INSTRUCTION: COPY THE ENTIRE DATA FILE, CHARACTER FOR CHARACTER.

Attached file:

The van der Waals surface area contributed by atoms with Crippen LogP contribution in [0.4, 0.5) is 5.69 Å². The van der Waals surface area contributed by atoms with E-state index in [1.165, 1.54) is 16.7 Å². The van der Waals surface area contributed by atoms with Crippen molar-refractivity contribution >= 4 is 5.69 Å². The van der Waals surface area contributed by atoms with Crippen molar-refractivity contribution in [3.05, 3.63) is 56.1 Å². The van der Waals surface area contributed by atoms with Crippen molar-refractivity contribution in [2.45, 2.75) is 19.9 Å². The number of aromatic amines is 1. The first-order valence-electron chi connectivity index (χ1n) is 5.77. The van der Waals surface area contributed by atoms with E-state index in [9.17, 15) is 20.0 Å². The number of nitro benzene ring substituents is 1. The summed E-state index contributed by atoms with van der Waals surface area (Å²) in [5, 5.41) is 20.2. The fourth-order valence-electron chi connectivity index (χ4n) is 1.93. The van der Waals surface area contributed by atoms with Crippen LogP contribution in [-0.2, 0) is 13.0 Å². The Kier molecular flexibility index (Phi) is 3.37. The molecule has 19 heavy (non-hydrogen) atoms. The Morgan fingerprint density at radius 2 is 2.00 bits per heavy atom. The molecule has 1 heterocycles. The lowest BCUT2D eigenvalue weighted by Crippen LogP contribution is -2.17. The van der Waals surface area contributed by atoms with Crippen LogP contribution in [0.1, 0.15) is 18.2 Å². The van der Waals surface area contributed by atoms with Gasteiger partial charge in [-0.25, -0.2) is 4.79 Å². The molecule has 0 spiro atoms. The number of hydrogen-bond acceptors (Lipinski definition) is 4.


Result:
The van der Waals surface area contributed by atoms with Crippen LogP contribution in [0.4, 0.5) is 5.69 Å². The van der Waals surface area contributed by atoms with E-state index in [1.165, 1.54) is 16.7 Å². The van der Waals surface area contributed by atoms with Crippen molar-refractivity contribution >= 4 is 5.69 Å². The van der Waals surface area contributed by atoms with Crippen molar-refractivity contribution in [3.05, 3.63) is 56.1 Å². The van der Waals surface area contributed by atoms with Crippen molar-refractivity contribution in [2.45, 2.75) is 19.9 Å². The number of aromatic amines is 1. The first-order valence-electron chi connectivity index (χ1n) is 5.77. The van der Waals surface area contributed by atoms with E-state index in [9.17, 15) is 20.0 Å². The number of nitro benzene ring substituents is 1. The summed E-state index contributed by atoms with van der Waals surface area (Å²) in [5, 5.41) is 20.2. The fourth-order valence-electron chi connectivity index (χ4n) is 1.93. The van der Waals surface area contributed by atoms with Crippen LogP contribution in [-0.2, 0) is 13.0 Å². The Kier molecular flexibility index (Phi) is 3.37. The molecule has 19 heavy (non-hydrogen) atoms. The Morgan fingerprint density at radius 2 is 2.00 bits per heavy atom. The molecule has 1 heterocycles. The lowest BCUT2D eigenvalue weighted by Crippen LogP contribution is -2.17. The van der Waals surface area contributed by atoms with Crippen LogP contribution in [0.1, 0.15) is 18.2 Å². The van der Waals surface area contributed by atoms with Gasteiger partial charge in [-0.25, -0.2) is 4.79 Å². The molecule has 0 spiro atoms. The number of hydrogen-bond acceptors (Lipinski definition) is 4.